A selection of news stories concerning child soldiers which have appeared in international media over the past month.

UN list names Saudi Arabia; removes Congo’s army for child recruitment

October saw the United Nations release its annual report on children and armed conflict with the naming of Saudi Arabia and removal of the Congolese national army for child recruitment the standout headlines.

The Saudi-led coalition was included for killing and maiming children and attacks on schools and/or hospitals in Yemen. Meanwhile FARDC, the Congolese national armed forces, were removed from the list of groups who recruit and use children, although they remain listed for committing rape and other forms of sexual violence against children.

In total, the list names seven national armed forces and 56 non-state armed groups from 14 countries as guilty of committing the grave violation of child recruitment and use in 2016.

The announcement came five days after the US State Department published details of the waivers issued to countries who were named in its own child soldier list earlier in 2017.

We wrote for Newsweek in the wake of the two publications and analysed their validity and significance.

Close schools and send our children to war, urges Yemeni minister

According to Yemen’s youth minister, schools should be closed and pupils and teachers should be sent to the frontline.

The Guardian reported on comments made by Hassan Zaid in a Facebook post. “Wouldn’t we be able to reinforce the ranks with hundreds of thousands (of fighters) and win the battle?”

Yemen has been devastated by a war between the Huthis, who control the capital, Sana’a, and the internationally recognised government of President Abedrabbo Mansour Hadi, backed by a Saudi-led military coalition.

Social media users responded angrily to Zaid’s suggestions, with one writing: “What if we let the students study and sent the ministers and their bodyguards to the front?”

Both sides in the conflict are known to recruit child soldiers with Unicef documenting 1,500 cases of recruitment since the conflict escalated in 2015.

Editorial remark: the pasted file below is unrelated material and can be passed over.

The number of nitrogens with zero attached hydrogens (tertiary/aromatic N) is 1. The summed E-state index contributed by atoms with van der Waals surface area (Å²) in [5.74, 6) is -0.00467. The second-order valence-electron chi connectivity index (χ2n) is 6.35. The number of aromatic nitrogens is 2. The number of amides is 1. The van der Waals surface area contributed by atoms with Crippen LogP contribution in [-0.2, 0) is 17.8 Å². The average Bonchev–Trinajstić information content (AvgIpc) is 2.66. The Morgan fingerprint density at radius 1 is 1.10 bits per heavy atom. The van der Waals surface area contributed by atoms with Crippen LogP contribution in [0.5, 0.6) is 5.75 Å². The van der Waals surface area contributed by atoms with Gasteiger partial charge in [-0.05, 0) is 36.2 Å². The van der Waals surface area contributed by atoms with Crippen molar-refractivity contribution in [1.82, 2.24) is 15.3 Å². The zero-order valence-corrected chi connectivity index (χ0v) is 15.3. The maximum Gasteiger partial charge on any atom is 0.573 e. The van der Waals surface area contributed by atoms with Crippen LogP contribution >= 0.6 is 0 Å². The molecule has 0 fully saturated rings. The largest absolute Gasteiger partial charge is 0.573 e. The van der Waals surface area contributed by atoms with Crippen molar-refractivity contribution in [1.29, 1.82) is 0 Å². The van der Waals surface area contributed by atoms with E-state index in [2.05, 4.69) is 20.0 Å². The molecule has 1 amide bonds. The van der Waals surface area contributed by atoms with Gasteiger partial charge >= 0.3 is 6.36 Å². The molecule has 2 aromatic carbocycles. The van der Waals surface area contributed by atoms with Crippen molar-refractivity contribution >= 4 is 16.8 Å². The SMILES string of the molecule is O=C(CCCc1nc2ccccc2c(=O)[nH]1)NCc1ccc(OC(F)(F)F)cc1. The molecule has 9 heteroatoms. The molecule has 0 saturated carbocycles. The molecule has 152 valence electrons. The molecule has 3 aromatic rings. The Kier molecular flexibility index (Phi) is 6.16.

The teenage girls who escaped Boko Haram

The exploitation of children by Nigeria’s Boko Haram is deep-rooted with hundreds used as ‘human bombs’ by the group. The New York Times spoke with some of the girls who were able to escape the group.

The interviews with 18 girls who were recruited by the group and sent on suicide missions gives a remarkable insight into the group’s practices.

16-year-old Maryam explained: “I really didn’t expect to survive. I thought I had only minutes to live.”

According to UNICEF, 83 children were used as ‘human bombs’ – 55 girls among them – by the Islamist group between January and August this year. The figure is four times greater than in the whole of 2016.

Iran: Afghan children recruited to fight in Syria

Iran’s Islamic Revolutionary Guards Corps has recruited Afghan immigrant children living in Iran to fight in Syria, Human Rights Watch announced in October.

Afghan children as young as 14 have fought in the Fatemiyoun division, an exclusively Afghan armed group supported by Iran that fights alongside government forces in the Syrian conflict.

Sarah Leah Whitson, Middle East director at Human Rights Watch, said: “Rather than preying on vulnerable immigrant and refugee children, the Iranian authorities should protect all children and hold those responsible for recruiting Afghan children to account.”

Widespread sexual abuse in CAR revealed 

The shocking scale of sexual abuse carried out by armed groups in the Central African Republic was laid bare in a new Human Rights Watch report published in October.

“They Said We Are Their Slaves” documents 305 cases of rape and sexual slavery carried out against 244 women and 52 girls in the conflict-ridden country between 2013 and 2017.

“Armed groups are using rape in a brutal, calculated way to punish and terrorize women and girls,” HRW’s women’s rights researcher Hillary Margolis said.

SNP conference votes to ban under-18s enlisting in UK armed forces

The youth wing of the Scottish National Party (SNP) secured a landmark victory at the party's annual conference as members voted in favour of raising the army recruitment age from 16 to 18.

SNP Youth have long-campaigned for the Ministry of Defence to ban the enlistment of 16- and 17-year-olds into the armed forces and on 8 October, a majority of party members agreed as the motion passed with a significant majority.

The passing of the motion, which was publicly backed by 17 MSPs, one MP and 12 local branches before the debate, means that the SNP as a whole will now actively push for an increase in recruitment age.

Under the motion, the SNP will work to get the UK government to raise the recruitment age to 18 for all combat training. Read our statement on the important victory here

October by numbers